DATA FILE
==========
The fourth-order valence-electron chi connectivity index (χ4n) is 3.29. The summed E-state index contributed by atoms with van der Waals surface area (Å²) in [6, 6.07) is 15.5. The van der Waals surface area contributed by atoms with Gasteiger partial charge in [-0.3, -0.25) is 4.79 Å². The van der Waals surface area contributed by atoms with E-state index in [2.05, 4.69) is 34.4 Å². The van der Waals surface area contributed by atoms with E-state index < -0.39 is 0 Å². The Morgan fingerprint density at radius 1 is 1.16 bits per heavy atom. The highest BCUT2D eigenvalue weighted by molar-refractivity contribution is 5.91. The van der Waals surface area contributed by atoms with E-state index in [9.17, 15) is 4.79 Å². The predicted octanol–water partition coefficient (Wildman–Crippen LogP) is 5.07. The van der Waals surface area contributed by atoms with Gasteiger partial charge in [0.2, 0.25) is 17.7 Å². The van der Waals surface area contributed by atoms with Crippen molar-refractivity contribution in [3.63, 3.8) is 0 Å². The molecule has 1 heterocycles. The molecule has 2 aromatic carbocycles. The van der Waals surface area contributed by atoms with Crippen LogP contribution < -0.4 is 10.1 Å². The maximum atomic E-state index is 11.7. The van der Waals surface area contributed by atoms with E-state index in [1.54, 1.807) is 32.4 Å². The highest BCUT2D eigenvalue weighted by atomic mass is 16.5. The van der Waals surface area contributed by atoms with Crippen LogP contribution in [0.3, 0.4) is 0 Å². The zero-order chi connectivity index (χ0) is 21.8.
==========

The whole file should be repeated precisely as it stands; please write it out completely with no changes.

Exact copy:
The fourth-order valence-electron chi connectivity index (χ4n) is 3.29. The summed E-state index contributed by atoms with van der Waals surface area (Å²) in [6, 6.07) is 15.5. The van der Waals surface area contributed by atoms with Gasteiger partial charge in [-0.3, -0.25) is 4.79 Å². The van der Waals surface area contributed by atoms with E-state index in [2.05, 4.69) is 34.4 Å². The van der Waals surface area contributed by atoms with E-state index < -0.39 is 0 Å². The Morgan fingerprint density at radius 1 is 1.16 bits per heavy atom. The highest BCUT2D eigenvalue weighted by molar-refractivity contribution is 5.91. The van der Waals surface area contributed by atoms with E-state index in [9.17, 15) is 4.79 Å². The predicted octanol–water partition coefficient (Wildman–Crippen LogP) is 5.07. The van der Waals surface area contributed by atoms with Gasteiger partial charge in [0.2, 0.25) is 17.7 Å². The van der Waals surface area contributed by atoms with Crippen molar-refractivity contribution in [3.63, 3.8) is 0 Å². The molecule has 1 heterocycles. The molecule has 2 aromatic carbocycles. The van der Waals surface area contributed by atoms with Crippen LogP contribution < -0.4 is 10.1 Å². The maximum atomic E-state index is 11.7. The van der Waals surface area contributed by atoms with E-state index in [1.54, 1.807) is 32.4 Å². The highest BCUT2D eigenvalue weighted by atomic mass is 16.5. The van der Waals surface area contributed by atoms with Crippen LogP contribution in [0.3, 0.4) is 0 Å². The zero-order chi connectivity index (χ0) is 21.8.